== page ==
New NYSE Group Inc. begins trading

Public company created with merger

March 09, 2006|By JOHN SPENCE | JOHN SPENCE,MARKETWATCH

BOSTON -- The highly anticipated marriage of the New York Stock Exchange and Archipelago Holdings Inc. consummated this week, and the stock began trading yesterday, but Wall Street analysts worry that a high share price and regulatory hurdles might mar the honeymoon.

The merger of the Big Board and electronic exchange Archipelago creates a public company, NYSE Group Inc., which is 70 percent owned by NYSE seat-holders with the remaining 30 percent going to Archipelago in a substantial change from the exchange's 213-year history as a member-owned body.

Since the shares of the new company are converted shares of Archipelago, it's possible to gauge analysts' sentiment on the stock by reviewing their take on Archipelago shares.

Of the six analysts polled by Thomson First Call, three had a hold rating on Archipelago stock and three rated the shares "underperform."

Meanwhile, the average target price on the stock was $43 a share, while Archipelago stock traded in the $65 range Tuesday afternoon.

Shares of NYSE Group gained $15.75, or 25 percent, to close at $80 yesterday on their first day of trading.

"We believe that shares reflect significant optimism about the future of the combined NYSE/Archipelago model, and ... challenges will only become apparent as the hybrid system and Regulation NMS are implemented during 2006," wrote Raymond James analyst Michael Vinciquerra in a March 1 research note.

"The lack of information and liquidity in the shares today has allowed speculators to push the valuation to unreasonable levels," said Vinciquerra, who rates Archipelago shares underperform.

Regulation NMS, or National Market System, is a Securities and Exchange Commission rule intended to ensure that Wall Street firms fulfill stock trades at the best available price. The rule is expected to increase trading volume because stock traders are required to accept the best price available for a stock trade, regardless of which exchange or market posts them.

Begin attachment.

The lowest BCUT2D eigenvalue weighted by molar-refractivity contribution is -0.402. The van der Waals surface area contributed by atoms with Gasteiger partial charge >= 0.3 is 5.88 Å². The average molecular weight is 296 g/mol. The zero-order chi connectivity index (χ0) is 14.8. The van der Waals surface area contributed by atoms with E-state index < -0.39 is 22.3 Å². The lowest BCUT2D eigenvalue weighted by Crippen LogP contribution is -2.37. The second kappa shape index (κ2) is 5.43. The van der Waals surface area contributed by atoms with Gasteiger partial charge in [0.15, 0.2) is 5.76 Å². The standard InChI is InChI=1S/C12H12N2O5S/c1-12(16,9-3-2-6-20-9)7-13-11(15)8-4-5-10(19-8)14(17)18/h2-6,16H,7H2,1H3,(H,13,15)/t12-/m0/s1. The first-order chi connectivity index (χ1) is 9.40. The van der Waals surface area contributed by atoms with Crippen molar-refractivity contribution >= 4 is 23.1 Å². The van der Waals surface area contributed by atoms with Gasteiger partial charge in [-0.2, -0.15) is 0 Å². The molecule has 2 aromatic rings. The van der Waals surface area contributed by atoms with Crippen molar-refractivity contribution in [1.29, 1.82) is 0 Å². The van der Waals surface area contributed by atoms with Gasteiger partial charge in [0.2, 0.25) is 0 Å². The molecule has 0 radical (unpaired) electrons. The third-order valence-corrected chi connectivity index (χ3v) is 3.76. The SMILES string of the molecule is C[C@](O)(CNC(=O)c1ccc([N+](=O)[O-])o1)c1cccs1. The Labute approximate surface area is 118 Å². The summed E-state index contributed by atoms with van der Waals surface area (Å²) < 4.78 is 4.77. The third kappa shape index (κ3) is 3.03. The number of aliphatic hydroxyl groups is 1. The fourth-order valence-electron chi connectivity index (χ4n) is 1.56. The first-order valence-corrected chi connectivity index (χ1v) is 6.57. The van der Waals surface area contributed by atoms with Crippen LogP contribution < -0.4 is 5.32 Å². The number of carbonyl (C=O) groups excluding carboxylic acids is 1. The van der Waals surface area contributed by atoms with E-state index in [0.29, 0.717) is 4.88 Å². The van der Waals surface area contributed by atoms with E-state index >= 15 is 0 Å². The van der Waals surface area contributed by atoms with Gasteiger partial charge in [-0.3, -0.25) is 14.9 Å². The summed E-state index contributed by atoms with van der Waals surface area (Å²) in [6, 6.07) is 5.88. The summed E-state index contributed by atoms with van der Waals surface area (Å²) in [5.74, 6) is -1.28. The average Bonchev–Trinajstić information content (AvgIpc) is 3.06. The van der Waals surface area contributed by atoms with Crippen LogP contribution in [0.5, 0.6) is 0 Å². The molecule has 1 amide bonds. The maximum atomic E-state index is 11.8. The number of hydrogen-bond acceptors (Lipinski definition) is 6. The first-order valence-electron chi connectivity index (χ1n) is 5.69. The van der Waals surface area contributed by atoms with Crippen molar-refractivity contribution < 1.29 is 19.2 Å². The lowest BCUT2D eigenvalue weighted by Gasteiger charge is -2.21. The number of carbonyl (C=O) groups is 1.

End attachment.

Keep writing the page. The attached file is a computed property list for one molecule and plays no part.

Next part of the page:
The regulation was seen as a driving force behind the NYSE and Archipelago merger to create a "hybrid" structure that combines the Big Board specialist system with Archipelago's electronic exchange.

Some analysts see "regulatory meddling" as a major risk for NYSE Group's revenue and business model.

For example, before approving the merger, the SEC required that the Big Board create NYSE Regulation Inc., a not-for-profit subsidiary, to perform regulatory responsibilities.

Regulator NASD also recently spurned NYSE Chief Executive Officer John Thain's idea to create a joint venture to regulate broker firms, saying the exchange's plan to go public creates a conflict of interest, according to media reports.

"The tug-of-war with regulators over the [NYSE Group's] public service role, plus SEC regulation of trading rules and revenue structures, will put a damper on attempts to maximize shareholder value, limiting potential upside," wrote Morningstar Inc. analyst Philip Guziec in his latest analysis of Archipelago.

Guziec added that he sees NYSE Group capturing about 50 percent market share of the U.S. execution business, although the risk is that revenue could be squeezed if exchange competition leads to pressure on listing fees and transaction prices.

As a result, Thain has hinted that the exchange might explore branching out into bond and options trading.

The Pacific Stock Exchange, which was acquired by Archipelago early last year, brings a foothold in the options market.

Still, some are skeptical of the plan to trade multiple assets in one consolidated entity like NYSE Group.

"It's certainly something they can do and there are savings involved, but the extent of the savings is the longer-term question because I'm not sure whether you can trade everything on one platform," Rich Repetto, an analyst with Sandler O'Neill & Partners, said in an interview this week.

Finally, analysts expect the share price of NYSE Group could be volatile, reflecting the fickle nature of U.S. equity transaction volume.

"Just as the brokerages are often a harbinger for things to come in the financial sector, the exchanges will probably fit into that equation of forward-looking financial sector indicators, and they'll revolve around the volume trends," said John Augustine, chief investment strategist for Fifth Third Asset Management.

Repetto added that the new entity will be a "highly watched and highly traded financial stock just because it's the NYSE, and also because the exchange space in general has gotten dramatic interest from investors."

The merger "makes strong strategic sense, but the biggest issue is if they can live up to the expectations that are implied in the valuation and the stock price," he added.

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